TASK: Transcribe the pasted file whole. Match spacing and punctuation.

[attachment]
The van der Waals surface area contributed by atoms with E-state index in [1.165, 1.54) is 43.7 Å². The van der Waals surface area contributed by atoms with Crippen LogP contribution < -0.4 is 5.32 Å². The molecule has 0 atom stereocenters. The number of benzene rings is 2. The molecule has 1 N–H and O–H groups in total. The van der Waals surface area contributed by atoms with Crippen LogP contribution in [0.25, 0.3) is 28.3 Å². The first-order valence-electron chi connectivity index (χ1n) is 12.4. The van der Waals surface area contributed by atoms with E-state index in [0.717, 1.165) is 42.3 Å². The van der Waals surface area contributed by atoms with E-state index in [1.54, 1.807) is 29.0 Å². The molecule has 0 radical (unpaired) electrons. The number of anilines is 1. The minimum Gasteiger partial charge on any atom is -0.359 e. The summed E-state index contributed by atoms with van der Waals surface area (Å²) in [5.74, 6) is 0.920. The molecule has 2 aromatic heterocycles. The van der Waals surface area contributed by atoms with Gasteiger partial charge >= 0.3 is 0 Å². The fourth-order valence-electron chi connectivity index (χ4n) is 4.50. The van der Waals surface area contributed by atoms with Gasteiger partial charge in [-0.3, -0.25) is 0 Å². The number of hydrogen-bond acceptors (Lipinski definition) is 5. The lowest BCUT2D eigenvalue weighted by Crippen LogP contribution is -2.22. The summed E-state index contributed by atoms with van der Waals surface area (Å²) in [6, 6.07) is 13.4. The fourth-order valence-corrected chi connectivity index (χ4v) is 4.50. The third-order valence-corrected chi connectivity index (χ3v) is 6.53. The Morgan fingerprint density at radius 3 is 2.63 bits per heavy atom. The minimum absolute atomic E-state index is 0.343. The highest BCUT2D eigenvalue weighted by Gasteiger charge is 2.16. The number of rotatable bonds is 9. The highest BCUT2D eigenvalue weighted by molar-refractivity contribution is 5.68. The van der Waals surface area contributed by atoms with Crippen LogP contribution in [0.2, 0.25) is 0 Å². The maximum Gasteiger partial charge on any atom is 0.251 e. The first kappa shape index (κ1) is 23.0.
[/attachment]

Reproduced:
The van der Waals surface area contributed by atoms with E-state index in [1.165, 1.54) is 43.7 Å². The van der Waals surface area contributed by atoms with Crippen LogP contribution < -0.4 is 5.32 Å². The molecule has 0 atom stereocenters. The number of benzene rings is 2. The molecule has 1 N–H and O–H groups in total. The van der Waals surface area contributed by atoms with Crippen LogP contribution in [0.25, 0.3) is 28.3 Å². The first-order valence-electron chi connectivity index (χ1n) is 12.4. The van der Waals surface area contributed by atoms with E-state index in [0.717, 1.165) is 42.3 Å². The van der Waals surface area contributed by atoms with E-state index in [1.54, 1.807) is 29.0 Å². The molecule has 0 radical (unpaired) electrons. The number of anilines is 1. The minimum Gasteiger partial charge on any atom is -0.359 e. The summed E-state index contributed by atoms with van der Waals surface area (Å²) in [5.74, 6) is 0.920. The molecule has 2 aromatic heterocycles. The van der Waals surface area contributed by atoms with Gasteiger partial charge >= 0.3 is 0 Å². The fourth-order valence-electron chi connectivity index (χ4n) is 4.50. The van der Waals surface area contributed by atoms with Gasteiger partial charge in [-0.3, -0.25) is 0 Å². The number of hydrogen-bond acceptors (Lipinski definition) is 5. The lowest BCUT2D eigenvalue weighted by Crippen LogP contribution is -2.22. The summed E-state index contributed by atoms with van der Waals surface area (Å²) in [6, 6.07) is 13.4. The fourth-order valence-corrected chi connectivity index (χ4v) is 4.50. The third-order valence-corrected chi connectivity index (χ3v) is 6.53. The Morgan fingerprint density at radius 3 is 2.63 bits per heavy atom. The minimum absolute atomic E-state index is 0.343. The highest BCUT2D eigenvalue weighted by Gasteiger charge is 2.16. The number of rotatable bonds is 9. The highest BCUT2D eigenvalue weighted by molar-refractivity contribution is 5.68. The van der Waals surface area contributed by atoms with Crippen LogP contribution in [0.2, 0.25) is 0 Å². The maximum Gasteiger partial charge on any atom is 0.251 e. The first kappa shape index (κ1) is 23.0.